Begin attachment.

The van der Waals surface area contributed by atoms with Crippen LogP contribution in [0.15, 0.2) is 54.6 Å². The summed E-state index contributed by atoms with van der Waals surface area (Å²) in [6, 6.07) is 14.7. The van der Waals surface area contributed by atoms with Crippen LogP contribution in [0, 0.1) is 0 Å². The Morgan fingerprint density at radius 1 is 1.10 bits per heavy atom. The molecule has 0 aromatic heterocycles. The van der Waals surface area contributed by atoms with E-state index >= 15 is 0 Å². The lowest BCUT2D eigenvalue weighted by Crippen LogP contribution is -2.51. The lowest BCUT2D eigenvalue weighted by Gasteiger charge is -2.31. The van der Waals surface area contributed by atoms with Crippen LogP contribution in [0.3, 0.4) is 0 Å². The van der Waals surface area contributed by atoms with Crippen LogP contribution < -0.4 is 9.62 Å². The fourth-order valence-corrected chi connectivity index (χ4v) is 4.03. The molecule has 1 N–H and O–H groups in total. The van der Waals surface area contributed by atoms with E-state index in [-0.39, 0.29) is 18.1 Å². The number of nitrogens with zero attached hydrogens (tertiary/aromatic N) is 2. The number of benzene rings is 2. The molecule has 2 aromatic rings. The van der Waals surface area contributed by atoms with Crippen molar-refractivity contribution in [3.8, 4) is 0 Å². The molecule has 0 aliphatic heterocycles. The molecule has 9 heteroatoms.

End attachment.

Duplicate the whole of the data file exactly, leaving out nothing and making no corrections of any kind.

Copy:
The van der Waals surface area contributed by atoms with Crippen LogP contribution in [0.15, 0.2) is 54.6 Å². The summed E-state index contributed by atoms with van der Waals surface area (Å²) in [6, 6.07) is 14.7. The van der Waals surface area contributed by atoms with Crippen LogP contribution in [0, 0.1) is 0 Å². The Morgan fingerprint density at radius 1 is 1.10 bits per heavy atom. The molecule has 0 aromatic heterocycles. The van der Waals surface area contributed by atoms with E-state index >= 15 is 0 Å². The lowest BCUT2D eigenvalue weighted by Crippen LogP contribution is -2.51. The lowest BCUT2D eigenvalue weighted by Gasteiger charge is -2.31. The van der Waals surface area contributed by atoms with Crippen LogP contribution in [0.3, 0.4) is 0 Å². The van der Waals surface area contributed by atoms with Crippen LogP contribution < -0.4 is 9.62 Å². The fourth-order valence-corrected chi connectivity index (χ4v) is 4.03. The molecule has 1 N–H and O–H groups in total. The van der Waals surface area contributed by atoms with E-state index in [-0.39, 0.29) is 18.1 Å². The number of nitrogens with zero attached hydrogens (tertiary/aromatic N) is 2. The number of benzene rings is 2. The molecule has 2 aromatic rings. The van der Waals surface area contributed by atoms with Crippen molar-refractivity contribution in [3.8, 4) is 0 Å². The molecule has 0 aliphatic heterocycles. The molecule has 9 heteroatoms.